Another classic Yorkshire novel in the gothic genre is Dracula, written in 1897 by Irish Author Bram Stoker. Since its publication, Dracula has inspired countless vampire stories both in film and books. The name and setting of this book were inspired by Bram Stoker’s holiday in Whitby in 1890, with the town mentioned as the place Dracula landed on a fictional shipwreck. Other references to Whitby are made throughout the novel, including the towns red roofs and the ruins of the Gothic Whitby Abbey.
The novel has made Whitby a hot spot for the gothic community as well as those looking to explore a seaside town full of character. Stay at local accommodation in Robin Hoods Bay to enjoy some of the UK’s beautiful coastal walks and stop by attractions such as the Whitby Abbey and the harbourside.
Joey from Infinite & Darling continues to tell us: “Dracula is one of the greatest classics ever written, and Whitby is definitely one of the most beautiful locations in the world. The atmosphere is set perfectly in Count Dracula's castle in deep Transylvania and the transition to the ruins of Whitby Abbey makes it the perfect read to explore the Yorkshire coast.
“Living close to Whitby also means I can experience that most atmospheric of places - especially during the darker months of the year when it suddenly feels a little bit too much like Dracula may be near!”
If you really want to immerse yourself into the famous horror novel, you should visit the Dracula Experience. Enjoy the thrills of a unique tour where you’ll learn more about Dracula’s connection to Whitby though animated scenes, special effects and live actors.
A Kestrel for a Knave, Barnsley
A famous story about a troubled teenager growing up in the small mining town of Barnsley is from Barry Hine’s A Kestrel for a Knave. It depicts working-class Yorkshire, and the hardship that comes with it, through the life of Billy Casper, a boy who discovers a new lease of life when he finds a kestrel hawk.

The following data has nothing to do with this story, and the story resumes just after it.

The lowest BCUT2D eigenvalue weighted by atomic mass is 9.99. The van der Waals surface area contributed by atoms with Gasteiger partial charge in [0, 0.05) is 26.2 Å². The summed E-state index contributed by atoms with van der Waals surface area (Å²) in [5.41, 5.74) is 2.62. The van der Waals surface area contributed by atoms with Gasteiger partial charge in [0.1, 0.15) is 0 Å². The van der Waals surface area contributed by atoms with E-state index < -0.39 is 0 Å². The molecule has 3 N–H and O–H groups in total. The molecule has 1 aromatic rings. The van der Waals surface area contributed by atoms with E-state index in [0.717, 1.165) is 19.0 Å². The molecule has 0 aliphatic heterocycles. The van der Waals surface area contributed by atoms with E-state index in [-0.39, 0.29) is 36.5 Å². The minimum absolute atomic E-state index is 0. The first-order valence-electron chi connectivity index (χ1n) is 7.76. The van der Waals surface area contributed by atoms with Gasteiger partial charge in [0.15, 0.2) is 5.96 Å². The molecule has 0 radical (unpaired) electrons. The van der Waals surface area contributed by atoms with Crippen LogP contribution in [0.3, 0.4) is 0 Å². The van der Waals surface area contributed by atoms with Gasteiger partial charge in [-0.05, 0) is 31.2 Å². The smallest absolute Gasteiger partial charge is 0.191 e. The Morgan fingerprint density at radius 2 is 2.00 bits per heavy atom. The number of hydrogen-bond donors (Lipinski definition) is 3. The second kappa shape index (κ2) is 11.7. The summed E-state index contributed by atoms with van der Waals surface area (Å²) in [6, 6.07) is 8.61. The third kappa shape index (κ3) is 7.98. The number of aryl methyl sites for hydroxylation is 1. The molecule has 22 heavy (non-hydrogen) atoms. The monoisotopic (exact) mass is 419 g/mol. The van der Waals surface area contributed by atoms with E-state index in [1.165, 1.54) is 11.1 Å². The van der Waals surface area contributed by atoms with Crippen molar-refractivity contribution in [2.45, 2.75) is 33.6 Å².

A Kestrel for a Knave is a favourite Yorkshire book of Dane’s, from Social Bookshelves, a book blog featuring inciteful reviews. Dane comments: “We studied A Kestrel for a Knave by Barry Hines at school and I re-read it a couple of years ago and still enjoyed it. I think the characters themselves reflected the fact that they were born and raised in working-class Yorkshire. But I can also see why it would be a perfect location for historical fiction and even crime novels as well because of the unique landscapes and history.”
We also spoke to Matt from Teen Librarian to find out which books he has read and why he thinks people visit places mentioned in their favourite book: “I have read several books set in Yorkshire, one being A Kestrel for a Knave. I think people visit places they read about as sometimes an author can ignite a passion and excitement for a place the reader may have never seen before and they fall in love with it and are drawn there to experience it in person for the first time.”
The secret garden, Helmsley Walled Garden